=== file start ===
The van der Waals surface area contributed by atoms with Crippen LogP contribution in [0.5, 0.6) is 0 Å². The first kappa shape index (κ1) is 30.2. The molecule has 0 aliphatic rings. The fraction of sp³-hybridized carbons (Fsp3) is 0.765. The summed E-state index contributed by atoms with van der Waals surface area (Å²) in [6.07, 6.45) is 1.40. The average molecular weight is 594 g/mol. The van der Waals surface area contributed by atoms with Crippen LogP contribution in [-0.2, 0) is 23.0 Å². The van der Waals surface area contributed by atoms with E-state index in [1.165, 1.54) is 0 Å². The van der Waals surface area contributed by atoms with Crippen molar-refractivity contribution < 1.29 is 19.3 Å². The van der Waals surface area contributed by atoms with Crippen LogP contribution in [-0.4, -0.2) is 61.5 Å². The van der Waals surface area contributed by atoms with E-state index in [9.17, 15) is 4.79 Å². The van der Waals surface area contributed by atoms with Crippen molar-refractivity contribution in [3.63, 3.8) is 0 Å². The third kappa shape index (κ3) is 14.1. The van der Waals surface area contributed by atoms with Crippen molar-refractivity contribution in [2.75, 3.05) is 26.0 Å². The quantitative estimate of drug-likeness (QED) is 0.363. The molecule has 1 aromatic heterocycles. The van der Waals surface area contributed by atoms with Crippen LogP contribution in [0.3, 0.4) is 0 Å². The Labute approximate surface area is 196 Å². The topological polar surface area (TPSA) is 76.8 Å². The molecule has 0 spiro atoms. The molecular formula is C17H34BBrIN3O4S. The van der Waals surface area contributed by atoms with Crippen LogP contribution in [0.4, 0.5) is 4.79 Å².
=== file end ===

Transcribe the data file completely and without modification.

The van der Waals surface area contributed by atoms with Crippen LogP contribution in [0.5, 0.6) is 0 Å². The first kappa shape index (κ1) is 30.2. The molecule has 0 aliphatic rings. The fraction of sp³-hybridized carbons (Fsp3) is 0.765. The summed E-state index contributed by atoms with van der Waals surface area (Å²) in [6.07, 6.45) is 1.40. The average molecular weight is 594 g/mol. The van der Waals surface area contributed by atoms with Crippen LogP contribution in [-0.2, 0) is 23.0 Å². The van der Waals surface area contributed by atoms with E-state index in [1.165, 1.54) is 0 Å². The van der Waals surface area contributed by atoms with Crippen molar-refractivity contribution < 1.29 is 19.3 Å². The van der Waals surface area contributed by atoms with Crippen LogP contribution in [-0.4, -0.2) is 61.5 Å². The van der Waals surface area contributed by atoms with E-state index in [9.17, 15) is 4.79 Å². The van der Waals surface area contributed by atoms with Crippen molar-refractivity contribution in [3.63, 3.8) is 0 Å². The third kappa shape index (κ3) is 14.1. The van der Waals surface area contributed by atoms with Crippen molar-refractivity contribution in [2.75, 3.05) is 26.0 Å². The quantitative estimate of drug-likeness (QED) is 0.363. The molecule has 1 aromatic heterocycles. The van der Waals surface area contributed by atoms with Crippen LogP contribution in [0.3, 0.4) is 0 Å². The Labute approximate surface area is 196 Å². The topological polar surface area (TPSA) is 76.8 Å². The molecule has 0 spiro atoms. The molecular formula is C17H34BBrIN3O4S. The van der Waals surface area contributed by atoms with Crippen LogP contribution in [0.4, 0.5) is 4.79 Å².